Being an anglophile at heart, I delighted in watching the wedding of Prince Harry and Meghan Markle. My first royal wedding was that of Princess Margaret to Anthony Armstrong Jones in May of 1960. I got up in the middle of the night for Charles and Diana - grand wedding in St. Paul’s Cathedral. The wedding of William and Kate was magnificent in the typical English choral tradition in Westminster Abbey.
However, I found Saturday's celebration of the wedding of Prince Harry and Meghan Markle, utterly and completely charming with an element of elegant intimacy to it. St. George's Chapel at Windsor lends itself to a ‘slightly’ more intimate setting, if you could call this quintessential Tudor Gothic Chapel ‘intimate!’
It was clear that a great deal of time and care was spent in crafting the wedding liturgy. The music was particularly magnificent, from the prelude pieces that most of us didn’t hear but were listed in the Order of Service, to the stunningly gorgeous solo of G.F. Handel’s, “Eternal Source of Light Divine” to accompany the bride down the aisle in her understated elegant dress designed by the acclaimed British designer, Clare Waight Keller. Ms. Waight Keller last year became the first female Artistic Director at the historic French fashion house Givenchy. And the tiara, again, simply magnificent in its elegant simplicity!
It is clear that the English Hymn tradition is alive and well with virtually the entire congregation singing heartily the two major hymns with descants by the choristers, selected for the ceremony.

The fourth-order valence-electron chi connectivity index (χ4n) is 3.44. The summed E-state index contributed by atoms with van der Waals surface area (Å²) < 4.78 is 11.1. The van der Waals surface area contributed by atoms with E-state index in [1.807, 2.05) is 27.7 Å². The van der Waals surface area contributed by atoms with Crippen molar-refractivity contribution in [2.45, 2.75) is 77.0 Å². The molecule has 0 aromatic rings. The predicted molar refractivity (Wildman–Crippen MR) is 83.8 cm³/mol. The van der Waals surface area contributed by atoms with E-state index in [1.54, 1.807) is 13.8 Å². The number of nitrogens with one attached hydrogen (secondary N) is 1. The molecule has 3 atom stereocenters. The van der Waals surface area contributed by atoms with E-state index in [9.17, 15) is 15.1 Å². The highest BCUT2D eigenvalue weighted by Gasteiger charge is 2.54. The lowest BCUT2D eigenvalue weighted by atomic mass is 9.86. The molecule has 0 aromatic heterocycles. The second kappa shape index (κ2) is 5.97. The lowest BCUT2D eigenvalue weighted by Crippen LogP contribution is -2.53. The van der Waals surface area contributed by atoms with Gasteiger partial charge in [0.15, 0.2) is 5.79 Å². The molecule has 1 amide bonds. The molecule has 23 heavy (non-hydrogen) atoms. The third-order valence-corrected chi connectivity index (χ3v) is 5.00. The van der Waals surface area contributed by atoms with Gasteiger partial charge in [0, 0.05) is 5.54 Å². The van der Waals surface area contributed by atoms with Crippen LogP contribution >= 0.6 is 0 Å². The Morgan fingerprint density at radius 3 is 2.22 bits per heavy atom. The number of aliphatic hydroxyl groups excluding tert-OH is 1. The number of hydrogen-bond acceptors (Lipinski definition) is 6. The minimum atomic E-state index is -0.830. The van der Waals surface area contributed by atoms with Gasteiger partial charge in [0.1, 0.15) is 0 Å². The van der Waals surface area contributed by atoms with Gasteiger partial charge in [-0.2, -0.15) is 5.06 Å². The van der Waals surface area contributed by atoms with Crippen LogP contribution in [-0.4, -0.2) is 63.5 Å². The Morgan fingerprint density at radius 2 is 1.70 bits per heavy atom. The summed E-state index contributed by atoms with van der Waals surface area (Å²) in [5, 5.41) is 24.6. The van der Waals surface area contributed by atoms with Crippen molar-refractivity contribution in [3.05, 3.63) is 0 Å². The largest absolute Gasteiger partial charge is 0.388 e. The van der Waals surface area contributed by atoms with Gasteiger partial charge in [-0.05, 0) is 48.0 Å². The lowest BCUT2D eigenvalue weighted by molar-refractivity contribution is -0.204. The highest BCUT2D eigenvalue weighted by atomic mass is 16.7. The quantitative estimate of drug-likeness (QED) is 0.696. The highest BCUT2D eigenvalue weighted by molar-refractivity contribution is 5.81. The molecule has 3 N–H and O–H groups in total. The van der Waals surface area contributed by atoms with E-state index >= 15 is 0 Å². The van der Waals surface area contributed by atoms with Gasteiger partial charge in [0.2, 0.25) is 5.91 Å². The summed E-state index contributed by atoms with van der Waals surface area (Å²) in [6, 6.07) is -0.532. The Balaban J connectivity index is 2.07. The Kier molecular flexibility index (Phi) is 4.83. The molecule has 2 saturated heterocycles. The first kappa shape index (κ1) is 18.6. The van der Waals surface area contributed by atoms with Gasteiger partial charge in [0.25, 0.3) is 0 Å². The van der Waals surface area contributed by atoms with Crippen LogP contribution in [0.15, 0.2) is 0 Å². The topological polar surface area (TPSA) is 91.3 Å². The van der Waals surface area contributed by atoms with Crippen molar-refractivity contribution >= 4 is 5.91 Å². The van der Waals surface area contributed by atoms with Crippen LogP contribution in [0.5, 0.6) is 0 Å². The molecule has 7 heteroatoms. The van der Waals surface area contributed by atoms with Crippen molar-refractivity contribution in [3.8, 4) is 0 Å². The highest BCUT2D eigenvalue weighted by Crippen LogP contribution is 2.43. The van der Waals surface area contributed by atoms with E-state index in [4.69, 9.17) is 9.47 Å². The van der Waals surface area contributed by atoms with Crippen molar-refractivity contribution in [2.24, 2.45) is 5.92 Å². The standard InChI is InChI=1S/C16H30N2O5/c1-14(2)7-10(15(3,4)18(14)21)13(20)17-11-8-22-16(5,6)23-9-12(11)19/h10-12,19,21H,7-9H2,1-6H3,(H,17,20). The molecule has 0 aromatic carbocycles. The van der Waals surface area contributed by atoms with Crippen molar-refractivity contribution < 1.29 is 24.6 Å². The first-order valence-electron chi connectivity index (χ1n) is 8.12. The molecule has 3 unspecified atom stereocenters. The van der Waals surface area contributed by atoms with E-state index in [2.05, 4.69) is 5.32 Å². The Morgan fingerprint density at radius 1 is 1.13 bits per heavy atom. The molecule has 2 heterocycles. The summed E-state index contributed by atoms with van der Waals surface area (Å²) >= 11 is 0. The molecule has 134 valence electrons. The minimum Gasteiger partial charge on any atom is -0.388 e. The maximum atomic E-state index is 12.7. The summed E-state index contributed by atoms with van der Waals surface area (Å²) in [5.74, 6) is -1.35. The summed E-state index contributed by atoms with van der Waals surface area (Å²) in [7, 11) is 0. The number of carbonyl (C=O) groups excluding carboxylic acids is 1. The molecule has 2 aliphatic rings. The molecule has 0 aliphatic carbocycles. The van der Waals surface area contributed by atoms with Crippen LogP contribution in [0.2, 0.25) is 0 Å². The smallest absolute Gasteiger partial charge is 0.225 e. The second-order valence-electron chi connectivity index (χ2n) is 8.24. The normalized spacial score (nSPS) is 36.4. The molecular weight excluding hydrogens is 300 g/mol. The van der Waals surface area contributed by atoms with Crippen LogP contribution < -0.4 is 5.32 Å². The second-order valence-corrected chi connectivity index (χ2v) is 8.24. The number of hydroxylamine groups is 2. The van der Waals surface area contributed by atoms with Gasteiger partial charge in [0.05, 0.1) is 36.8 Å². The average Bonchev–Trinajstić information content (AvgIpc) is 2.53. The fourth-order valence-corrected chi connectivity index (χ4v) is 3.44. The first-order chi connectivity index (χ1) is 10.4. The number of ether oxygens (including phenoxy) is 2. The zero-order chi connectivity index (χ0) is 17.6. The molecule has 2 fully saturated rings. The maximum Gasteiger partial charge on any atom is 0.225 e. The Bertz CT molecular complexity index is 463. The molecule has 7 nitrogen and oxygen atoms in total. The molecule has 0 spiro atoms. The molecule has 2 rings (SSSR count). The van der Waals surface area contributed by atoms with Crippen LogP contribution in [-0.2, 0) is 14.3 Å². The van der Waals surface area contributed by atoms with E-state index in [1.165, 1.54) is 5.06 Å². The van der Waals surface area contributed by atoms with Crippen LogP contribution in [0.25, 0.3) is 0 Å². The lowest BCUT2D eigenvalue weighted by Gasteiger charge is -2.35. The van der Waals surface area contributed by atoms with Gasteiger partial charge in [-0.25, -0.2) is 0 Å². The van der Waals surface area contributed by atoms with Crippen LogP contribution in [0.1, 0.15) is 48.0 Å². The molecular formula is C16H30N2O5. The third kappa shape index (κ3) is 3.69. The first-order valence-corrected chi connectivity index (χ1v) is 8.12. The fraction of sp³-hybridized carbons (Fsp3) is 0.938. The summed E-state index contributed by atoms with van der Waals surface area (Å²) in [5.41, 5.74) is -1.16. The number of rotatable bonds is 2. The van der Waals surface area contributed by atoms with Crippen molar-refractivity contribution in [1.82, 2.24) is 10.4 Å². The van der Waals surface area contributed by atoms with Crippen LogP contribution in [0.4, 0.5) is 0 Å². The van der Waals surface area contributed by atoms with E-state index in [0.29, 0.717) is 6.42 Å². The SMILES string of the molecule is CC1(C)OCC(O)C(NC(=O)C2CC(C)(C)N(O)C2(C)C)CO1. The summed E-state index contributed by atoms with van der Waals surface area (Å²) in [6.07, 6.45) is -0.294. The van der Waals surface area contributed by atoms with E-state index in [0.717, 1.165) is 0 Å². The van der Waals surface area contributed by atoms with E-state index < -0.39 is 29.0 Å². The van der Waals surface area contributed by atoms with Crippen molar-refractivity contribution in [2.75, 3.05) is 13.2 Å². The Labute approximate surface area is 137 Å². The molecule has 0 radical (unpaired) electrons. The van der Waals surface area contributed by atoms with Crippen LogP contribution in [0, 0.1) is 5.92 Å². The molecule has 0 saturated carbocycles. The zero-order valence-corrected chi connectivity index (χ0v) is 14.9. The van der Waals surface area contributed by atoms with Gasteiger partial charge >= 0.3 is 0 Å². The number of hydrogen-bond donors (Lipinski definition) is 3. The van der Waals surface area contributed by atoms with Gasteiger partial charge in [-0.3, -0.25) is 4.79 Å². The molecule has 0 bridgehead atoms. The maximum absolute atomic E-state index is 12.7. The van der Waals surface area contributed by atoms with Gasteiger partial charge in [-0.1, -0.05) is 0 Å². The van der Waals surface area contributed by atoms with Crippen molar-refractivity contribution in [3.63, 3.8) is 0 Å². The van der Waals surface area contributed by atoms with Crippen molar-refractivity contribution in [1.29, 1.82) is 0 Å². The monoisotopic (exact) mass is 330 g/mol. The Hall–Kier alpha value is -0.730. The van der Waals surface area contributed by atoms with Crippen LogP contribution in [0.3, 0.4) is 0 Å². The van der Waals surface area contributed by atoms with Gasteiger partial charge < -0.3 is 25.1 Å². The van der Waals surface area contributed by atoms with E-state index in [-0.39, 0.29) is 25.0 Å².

The Thomas Tallis, “If Ye Love Me” as a response to the reading was a beautiful bow to the great Anglican choral tradition with the fine choristers of this ‘royal peculiar.’
The homily by the Presiding Bishop of the Episcopal Church here in the U.S., The Most Reverend Michael Curry, was rousing and fantastic. He spoke of the redemptive power of love. He preached that message with resounding vigor! While I’m not sure what the Queen thought, the recommendation of the Archbishop of Canterbury to the bridal couple to extend an invitation to Bishop Curry, was a wise one. He even quoted a Jesuit!
The inclusion of the Gospel choir singing, “Stand by Me,” was a wonderful touch.
While the newly wed couple, now their Royal Highnesses, the Duke and Duchess of Sussex, were signing the marriage registry, an unexpected delight was hearing the young virtuoso cellist, Sheku Kanneh Mason, perform three beautiful interludes.
I loved the selection of the 1st movement of the Boyce, Symphony 1, as the recessional.
What transformed the entire ceremony was the obvious love that Harry and Meghan have for one another. From the endearing looks, to the holding of hands (which is normally never done at royal weddings outside of the vows), to the first kiss on immediately exiting the royal chapel, it is clear that they are smitten with each other!
With the tragic news of yet another school shooting this past Friday morning and the ongoing depressive political scene here in our own country, there is nothing like a wedding to remind us of a renewed sense of hope that is always to be found in love.